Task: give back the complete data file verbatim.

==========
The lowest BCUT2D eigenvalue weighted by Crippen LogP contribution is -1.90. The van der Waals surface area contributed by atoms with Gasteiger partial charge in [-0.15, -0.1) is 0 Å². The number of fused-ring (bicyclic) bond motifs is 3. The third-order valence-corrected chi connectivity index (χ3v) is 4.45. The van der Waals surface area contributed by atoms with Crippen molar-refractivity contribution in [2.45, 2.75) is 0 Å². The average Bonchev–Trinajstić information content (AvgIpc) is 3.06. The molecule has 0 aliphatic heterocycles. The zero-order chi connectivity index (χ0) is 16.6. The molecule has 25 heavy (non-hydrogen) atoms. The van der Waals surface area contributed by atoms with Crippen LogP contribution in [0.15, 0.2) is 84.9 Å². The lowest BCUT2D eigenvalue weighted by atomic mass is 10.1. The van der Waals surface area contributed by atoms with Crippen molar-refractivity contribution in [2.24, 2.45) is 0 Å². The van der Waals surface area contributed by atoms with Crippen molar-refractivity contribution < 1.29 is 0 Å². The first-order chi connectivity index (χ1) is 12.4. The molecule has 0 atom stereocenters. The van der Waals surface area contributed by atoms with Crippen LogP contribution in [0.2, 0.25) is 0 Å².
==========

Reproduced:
The lowest BCUT2D eigenvalue weighted by Crippen LogP contribution is -1.90. The van der Waals surface area contributed by atoms with Gasteiger partial charge in [-0.15, -0.1) is 0 Å². The number of fused-ring (bicyclic) bond motifs is 3. The third-order valence-corrected chi connectivity index (χ3v) is 4.45. The van der Waals surface area contributed by atoms with Crippen molar-refractivity contribution in [2.45, 2.75) is 0 Å². The average Bonchev–Trinajstić information content (AvgIpc) is 3.06. The molecule has 0 aliphatic heterocycles. The zero-order chi connectivity index (χ0) is 16.6. The molecule has 25 heavy (non-hydrogen) atoms. The van der Waals surface area contributed by atoms with Crippen LogP contribution in [0.15, 0.2) is 84.9 Å². The lowest BCUT2D eigenvalue weighted by atomic mass is 10.1. The van der Waals surface area contributed by atoms with Crippen molar-refractivity contribution in [2.24, 2.45) is 0 Å². The van der Waals surface area contributed by atoms with Crippen molar-refractivity contribution < 1.29 is 0 Å². The first-order chi connectivity index (χ1) is 12.4. The molecule has 0 atom stereocenters. The van der Waals surface area contributed by atoms with Crippen LogP contribution in [0.2, 0.25) is 0 Å².